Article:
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Given matrix $$ A=\begin{bmatrix} x+y&xy&0& .&.&. &0\\ 1&x+y&xy&0& .&.&0 \\ 0&1&x+y&xy&.&.&. \\ .&.&.&.&.&.&. \\ .&.&.&.&.&.&0 \\ .&.&.&.&.&.&xy \\ 0&.&.&.&0&1&x+y \end{bmatrix} $$

prove by induction that $$|A|=\frac{x^{n+1}-y^{n+1}}{x-y}$$ $x \neq y$, $A_{n \times n}$.

The determinant expression appears to be Dickson polynomial of second kind.

Let $D_n$ be the determinant of $A_n$. We can see that the appropriate recurrence relation is $$D_n=(x+y)D_{n-1}-xyD_{n-2}$$

Base cases: $$D_1=x+y=\frac{x^2-y^2}{x-y}$$

$$ D_2=(x+y)^2-xy=x^2+xy+y^2=\frac{x^3-y^3}{x-y} $$

Suppose that $$D_n=(x+y)D_{n-1}-xyD_{n-2}$$ Then we need to prove that $$D_{n+1}=(x+y)D_{n}-xyD_{n-1}$$

Which can be developed as: $$ D_{n+1}=(x+y)((x+y)D_{n-1}-xyD_{n-2})-xyD_{n-1}= $$ $$ =(x+y)^2D_{n-1}-xy(x+y)D_{n-2}-xyD_{n-1}= $$ $$ =(x^2+xy+y^2)D_{n-1}-xy(x+y)D_{n-2}= $$ $$ =\frac{x^3-y^3}{x-y}D_{n-1}-xy(x+y)D_{n-2} $$

I tried doing this up to $D_{n-6}$ in order to get any insights into possible simplification but I'm pretty stuck.

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Your base cases are good. For the induction step, assume that $$D_n=\frac{x^{n+1}-y^{n+1}}{x-y}\quad \text{and}\quad D_{n-1}=\frac{x^{n}-y^{n}}{x-y}.$$ Then you have that $$D_{n+1}=(x+y)D_n-xyD_{n-1},$$so you only have to show that $$(x+y)\frac{x^{n+1}-y^{n+1}}{x-y}-xy\frac{x^{n}-y^{n}}{x-y}=\frac{x^{n+2}-y^{n+2}}{x-y}.$$ Developping the LHS gives you \begin{align}(x+y)\frac{x^{n+1}-y^{n+1}}{x-y}-xy\frac{x^{n}-y^{n}}{x-y} & = \frac{x^{n+2}+x^{n+1}y-xy^{n+1}-y^{n+2}-x^{n+1}y+xy^{n+1}}{x-y}\\ & = \frac{x^{n+2}-y^{n+2}}{x-y}.\end{align}

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A linear algebra approach to the recurrence relation is to write it in matrix form: $$\mathcal{D}_n\equiv \begin{pmatrix} D_{n} \\ D_{n-1}\end{pmatrix}=\begin{pmatrix} x+y & -xy\\1 & 0 \end{pmatrix}\begin{pmatrix} D_{n-1} \\ D_{n-2}\end{pmatrix}\equiv M \mathcal{D}_{n-1},\hspace{4mm} \mathcal{D}_0 = \binom{1}{0}.$$ (I choose $D_0=1,D_{-1}=0$ so that the recurrence for $D_n$ in terms of $D_{n-1},D_{n-2}$ valid for $n\geq 1$.) Then $D_n=(\mathcal{D}_n)_1=(M^n \mathcal{D}_0)_1=(M^n)_{11},$ so computing $D_n$ amounts to matrix multiplication. But the eigenvalues and eigenvectors are simple enough in this case, yielding the spectral decomposition $$M=\Lambda D \Lambda^{-1}=\begin{pmatrix}x & y \\ 1 & 1\end{pmatrix}\begin{pmatrix}x & 0 \\ 0 & y\end{pmatrix}\begin{pmatrix}x & y \\ 1 & 1\end{pmatrix}^{-1}$$ and therefore \begin{align} M^n &=(\Lambda D \Lambda^{-1})^n \\ &= \Lambda D^n \Lambda^{-1} \\ &= \begin{pmatrix}x & y \\ 1 & 1\end{pmatrix}\begin{pmatrix}x^n & 0 \\ 0 & y^n\end{pmatrix}\begin{pmatrix}x & y \\ 1 & 1\end{pmatrix}^{-1} \\ &= \begin{pmatrix}x^{n+1} & y^{n+1} \\ x^n & y^n\end{pmatrix}\cdot \frac{1}{x-y}\begin{pmatrix}1 & -y \\ -1 & x\end{pmatrix}\\ &=\frac{1}{x-y}\begin{pmatrix}x^{n+1}-y^{n+1} & x y^{n+1}-x^{n+1}y \\ x^{n}-y^{n}& xy^{n}-yx^{n}\end{pmatrix}. \end{align} From the upper-left corner we read off the anticipated result.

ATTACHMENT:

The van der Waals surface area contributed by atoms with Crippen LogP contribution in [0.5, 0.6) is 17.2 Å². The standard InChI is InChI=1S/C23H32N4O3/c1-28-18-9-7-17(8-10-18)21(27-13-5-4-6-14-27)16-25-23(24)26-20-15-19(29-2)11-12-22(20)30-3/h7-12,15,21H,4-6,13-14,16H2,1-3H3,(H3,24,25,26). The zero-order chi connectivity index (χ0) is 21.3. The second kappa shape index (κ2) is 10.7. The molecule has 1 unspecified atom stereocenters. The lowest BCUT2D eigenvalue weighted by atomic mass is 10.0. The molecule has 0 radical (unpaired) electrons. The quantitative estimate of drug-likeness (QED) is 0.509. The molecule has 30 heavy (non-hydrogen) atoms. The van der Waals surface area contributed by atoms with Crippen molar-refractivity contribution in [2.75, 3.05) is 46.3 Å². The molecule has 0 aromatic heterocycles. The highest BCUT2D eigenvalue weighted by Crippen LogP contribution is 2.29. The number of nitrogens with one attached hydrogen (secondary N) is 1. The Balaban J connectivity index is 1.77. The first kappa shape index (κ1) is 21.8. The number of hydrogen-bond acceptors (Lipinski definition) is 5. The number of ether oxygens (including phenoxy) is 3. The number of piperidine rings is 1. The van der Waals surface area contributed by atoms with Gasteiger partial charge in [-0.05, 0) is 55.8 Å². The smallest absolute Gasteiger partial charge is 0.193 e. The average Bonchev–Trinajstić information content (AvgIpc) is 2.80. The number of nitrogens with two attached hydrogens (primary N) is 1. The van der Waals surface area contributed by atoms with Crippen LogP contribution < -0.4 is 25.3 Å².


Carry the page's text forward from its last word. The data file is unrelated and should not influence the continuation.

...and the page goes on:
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  • $\begingroup$ Thanks for your version! I have to admit that we didn't learn eigenvalues yet but when we do I will certainly revisit this question. $\endgroup$ – Yos May 3 '17 at 7:14
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You did the base cases $n=1,2$, then you do the inductive step using strong induction; suppose your claim is true for any $m \leq n$, then using the recursive formula, for $n \geq 3$: \begin{align} D_{n+1} &=(x+y)D_n-xyD_{n-1} =\\ &=(x+y)\frac{x^{n+1}-y^{n+1}}{x-y} -xy\frac{x^n-y^n}{x-y} = \\ &= \frac{1}{x-y}(x^{n+2}-xy^{n+1}+yx^{n+1}-y^{n+2}-x^{n+1}y+xy^{n+1})= \\ &= \frac{x^{n+2}-y^{n+2}}{x-y} \end{align} which proves the claim for $m=n+1$. By induction, the claim is true for any $n$.

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